Caesarean sections: ‘Too posh to push’ or ‘too poor to choose’
The time has come to increase the percentage of operative interventions for women who are treated in the public system
Should women not have the choice of natural birth or Caesarean when they sit down to discuss delivery options with their obstetrician?
According to a study published this month in the Lancet, the number of babies born by Caesarean section in Ireland has increased almost five-fold since the early 1980s.
Is this proof the “too posh to push” phenomenon is flourishing here?
While part of a rising global trend, we are ahead of the worldwide average: Caesareans accounted for 30 per cent of all births in Ireland in 2015, and 21 per cent of births globally in the same year.
Although the “too posh to push” moniker has been used internationally, it gained additional traction in Ireland following the publication of research in BMJ Open in 2013. It found that pregnant women in the Republic of Ireland who opted for private medical care were more than twice as likely as those who use public health services to have a planned Caesarean.
Researchers analysed deliveries among 30,000 women with single pregnancies who gave birth in a large urban maternity hospital here between January 2008 and July 2011. They found some 34 per cent of private patients had a Caesarean compared with 22 per cent of public patients. Interestingly, the greatest difference between the two groups was seen in the proportion of planned Caesareans, and this difference remained after the researchers controlled for medical and social factors. Among women on their first pregnancy, 12 per cent of those treated privately and 5 per cent of publicly-funded women had a scheduled Caesarean.
The difference was even more striking for women who were on their second or subsequent pregnancy: in this group, 26 per cent of these treated privately and 12 per cent of those treated in the public sector had a scheduled Caesarean. And while more private patients asked for a Caesarean, a woman’s request was not a common reason for the procedure, the researchers found.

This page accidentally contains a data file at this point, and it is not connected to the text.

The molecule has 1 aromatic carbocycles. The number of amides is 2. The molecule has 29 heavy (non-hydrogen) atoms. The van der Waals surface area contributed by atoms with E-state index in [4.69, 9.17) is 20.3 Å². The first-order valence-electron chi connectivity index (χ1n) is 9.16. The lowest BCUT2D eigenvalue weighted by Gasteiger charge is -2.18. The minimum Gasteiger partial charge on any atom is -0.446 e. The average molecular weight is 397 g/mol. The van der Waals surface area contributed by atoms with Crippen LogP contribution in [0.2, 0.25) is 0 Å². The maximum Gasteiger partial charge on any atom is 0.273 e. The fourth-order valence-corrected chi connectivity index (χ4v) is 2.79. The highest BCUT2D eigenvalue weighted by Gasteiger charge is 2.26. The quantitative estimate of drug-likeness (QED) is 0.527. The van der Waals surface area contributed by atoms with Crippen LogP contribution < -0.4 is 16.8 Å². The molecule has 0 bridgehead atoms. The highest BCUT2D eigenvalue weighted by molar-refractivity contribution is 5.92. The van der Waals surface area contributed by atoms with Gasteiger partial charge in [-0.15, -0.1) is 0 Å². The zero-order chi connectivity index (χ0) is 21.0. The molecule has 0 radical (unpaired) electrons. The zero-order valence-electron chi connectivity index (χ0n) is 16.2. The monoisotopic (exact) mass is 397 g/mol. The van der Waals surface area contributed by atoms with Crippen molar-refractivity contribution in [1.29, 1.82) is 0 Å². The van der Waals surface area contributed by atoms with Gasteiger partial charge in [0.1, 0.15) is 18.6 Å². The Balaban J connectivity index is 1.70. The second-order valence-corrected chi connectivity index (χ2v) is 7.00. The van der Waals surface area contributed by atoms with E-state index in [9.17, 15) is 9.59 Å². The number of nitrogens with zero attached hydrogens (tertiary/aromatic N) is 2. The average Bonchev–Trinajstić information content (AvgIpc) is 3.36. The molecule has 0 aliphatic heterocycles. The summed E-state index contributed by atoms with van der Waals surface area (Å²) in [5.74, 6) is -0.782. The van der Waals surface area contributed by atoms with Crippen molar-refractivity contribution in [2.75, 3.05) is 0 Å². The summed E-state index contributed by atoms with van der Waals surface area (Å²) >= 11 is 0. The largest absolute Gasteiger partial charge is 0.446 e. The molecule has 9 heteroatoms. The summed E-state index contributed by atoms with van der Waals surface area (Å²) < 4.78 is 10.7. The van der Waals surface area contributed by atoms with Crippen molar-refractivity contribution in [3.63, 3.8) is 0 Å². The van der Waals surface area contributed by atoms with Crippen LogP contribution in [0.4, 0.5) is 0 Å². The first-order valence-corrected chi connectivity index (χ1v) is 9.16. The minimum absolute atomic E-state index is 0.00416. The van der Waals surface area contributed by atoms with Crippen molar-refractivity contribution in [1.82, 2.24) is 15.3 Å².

“We found the differences observed in relation to operative deliveries were not explained by higher rates of medical or obstetric complications among private patients,” the authors said, adding that older age and higher income among private patients may have played a part.
The findings raised important questions about equity: “Healthcare systems that include public and private patients need to reflect on the potential for disparate rates of intervention and the implications in terms of equity, resource use, and income generation,” the authors noted.
But that was five years ago. Since then, patient autonomy has grown exponentially. The emphasis is now on choice, as evinced most recently by the debate around the recent referendum to repeal the Eighth Amendment to the Constitution. Should women not have the choice of natural birth or Caesarean when they sit down to discuss delivery options with their obstetrician?
React with horror
Traditionalists will react with horror. What of the many medical risks of having an operative delivery? And how can we justify the additional cost of Caesareans in women who are well capable of having a natural childbirth?
The Lancet study suggests the average Caesarean rate should lie in the 10-15 per cent range, based on the estimated proportion of births requiring medical intervention when complications occur. Make the system one of patient choice and these percentages will rise substantially.
Rather than continuing to try to reduce the overall number of Caesareans, in my view the time has come to increase the percentage of operative interventions for women who are treated in the public system.
As long as obstetric units refuse women Caesareans based on a commitment to minimising medical intervention, and on cost grounds, equity between private and public practice will be impossible to achieve. While there are often good medical reasons to avoid surgery, this should be a matter of individual choice, not blanket policy.
So rather than seeing this inequity as a problem of “too posh to push”, I believe we should look at it as a case of “too poor to choose”.